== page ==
A fresh push for independence has emerged in Scotland after a majority of voters across the United Kingdom approved a British exit, or Brexit, from the European Union, while Scottish voters opposed the departure.
Nicola Sturgeon, the first minister of the Scottish National Party, announced Thursday that she aims to introduce legislation next week that could pave the way for another independence vote before Britain formally leaves the EU.
"Hear this: if you think for one single second that I'm not serious about doing what it takes to protect Scotland's interests, then think again," Ms. Sturgeon told a party conference in Glasgow, The Guardian reported.
Ignoring Scotland's parliamentary voice would be an act of "constitutional vandalism," Sturgeon added, challenging Brexit's legal basis.
"There is no rational case for taking the UK out of the single market, and there is no authority for it either," she told fellow party members.
In 2014, a referendum for Scottish independence from the UK failed, garnering only 45 percent of the vote.
During the June Brexit vote, however, Scots showed a clear divide on the issue of continued EU membership: 62 percent voted in favor of remaining in the bloc, versus 47 percent in England, 48 percent in Wales, and 56 percent in Northern Ireland.
The issue has driven a political wedge between London and the leaders in the Scottish capital, Edinburgh, and it may be shifting the nature of Scottish cultural identity, too, as The Christian Science Monitor's correspondent Peter Geoghegan reported earlier this year:
Just as political events out of London in the 1980s and '90s – including the policies of Margaret Thatcher and the creation of a Scottish parliament – spurred Scots to increasingly identify themselves as Scottish rather than British, so, too, could Brexit strengthen Scotland's relationship with Europe. As the English and other pro-Brexit groups in Britain push away from the European Union, Scots may increasingly embrace Europeanness as a way of distinguishing themselves from their neighbors to the south.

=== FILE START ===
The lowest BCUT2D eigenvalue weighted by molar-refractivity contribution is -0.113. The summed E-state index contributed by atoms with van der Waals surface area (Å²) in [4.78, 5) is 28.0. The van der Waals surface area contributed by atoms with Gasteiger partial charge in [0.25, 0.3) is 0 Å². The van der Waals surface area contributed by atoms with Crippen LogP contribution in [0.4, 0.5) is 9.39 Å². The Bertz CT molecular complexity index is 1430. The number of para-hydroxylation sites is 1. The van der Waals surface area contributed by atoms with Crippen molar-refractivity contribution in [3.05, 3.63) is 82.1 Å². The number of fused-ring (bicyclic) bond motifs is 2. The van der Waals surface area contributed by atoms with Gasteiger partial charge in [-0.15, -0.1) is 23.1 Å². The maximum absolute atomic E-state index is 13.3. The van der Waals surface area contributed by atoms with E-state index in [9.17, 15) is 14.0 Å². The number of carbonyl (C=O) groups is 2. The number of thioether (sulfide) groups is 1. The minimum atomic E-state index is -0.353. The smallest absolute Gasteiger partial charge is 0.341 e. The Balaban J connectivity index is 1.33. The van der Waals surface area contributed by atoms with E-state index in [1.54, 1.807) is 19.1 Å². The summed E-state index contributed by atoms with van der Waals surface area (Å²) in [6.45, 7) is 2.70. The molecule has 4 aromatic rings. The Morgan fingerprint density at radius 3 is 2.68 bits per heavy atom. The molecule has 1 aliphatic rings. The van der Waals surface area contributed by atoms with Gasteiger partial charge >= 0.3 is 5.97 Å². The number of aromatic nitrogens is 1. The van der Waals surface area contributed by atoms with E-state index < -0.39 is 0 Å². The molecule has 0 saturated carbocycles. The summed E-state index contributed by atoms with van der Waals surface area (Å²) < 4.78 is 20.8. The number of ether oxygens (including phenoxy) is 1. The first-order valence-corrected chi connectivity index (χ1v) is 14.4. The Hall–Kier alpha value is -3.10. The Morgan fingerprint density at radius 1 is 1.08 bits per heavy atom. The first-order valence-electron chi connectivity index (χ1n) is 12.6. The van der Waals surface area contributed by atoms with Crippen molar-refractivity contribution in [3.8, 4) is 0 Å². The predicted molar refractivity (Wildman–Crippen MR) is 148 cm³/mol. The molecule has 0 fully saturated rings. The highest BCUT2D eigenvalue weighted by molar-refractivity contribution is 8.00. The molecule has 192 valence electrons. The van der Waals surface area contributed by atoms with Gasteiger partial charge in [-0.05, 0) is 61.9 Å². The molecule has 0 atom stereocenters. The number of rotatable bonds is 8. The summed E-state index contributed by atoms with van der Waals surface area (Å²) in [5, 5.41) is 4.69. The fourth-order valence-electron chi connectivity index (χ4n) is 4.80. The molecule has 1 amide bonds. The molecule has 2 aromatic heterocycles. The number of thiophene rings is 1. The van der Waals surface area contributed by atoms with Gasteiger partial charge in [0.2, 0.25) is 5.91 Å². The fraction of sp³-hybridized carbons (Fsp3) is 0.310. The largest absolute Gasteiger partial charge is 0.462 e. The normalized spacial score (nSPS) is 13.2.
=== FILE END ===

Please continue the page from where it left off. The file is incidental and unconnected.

Laura Cram, a professor of politics at Edinburgh University, told the Monitor that this rise in pro-Europe sentiment could be more about Scots themselves than the benefits they see in maintaining close ties with Brussels.
"If you feel deprived of something then it matters to you even more," she said. "Not only did you not vote for it, but now someone is taking it away from you."
While the latest polls indicate that the Brexit has not significantly boosted public support for Scottish independence, the bill Sturgeon plans to introduce could prove itself useful as a bargaining chip by directly challenging British Prime Minister Theresa May's hardline Brexit approach. Sturgeon's spokesman told The Guardian that the bill's immediate goal is designed to give Scotland a full range of options for optimal leverage in the Brexit deal.
Sturgeon will seek to lead a group of opposition lawmakers, but her critics accuse of her playing partisan politics with serious issues.
"This isn't the action of a first minister of Scotland but an SNP fundamentalist who puts independence first, last, and always," said Ruth Davidson, the Scottish Tory leader, The Guardian reported.
Citing economic challenges, Scottish Labour leader Kezia Dugdale added that another independence referendum is "the last thing we need."
Material from Reuters was included in this report.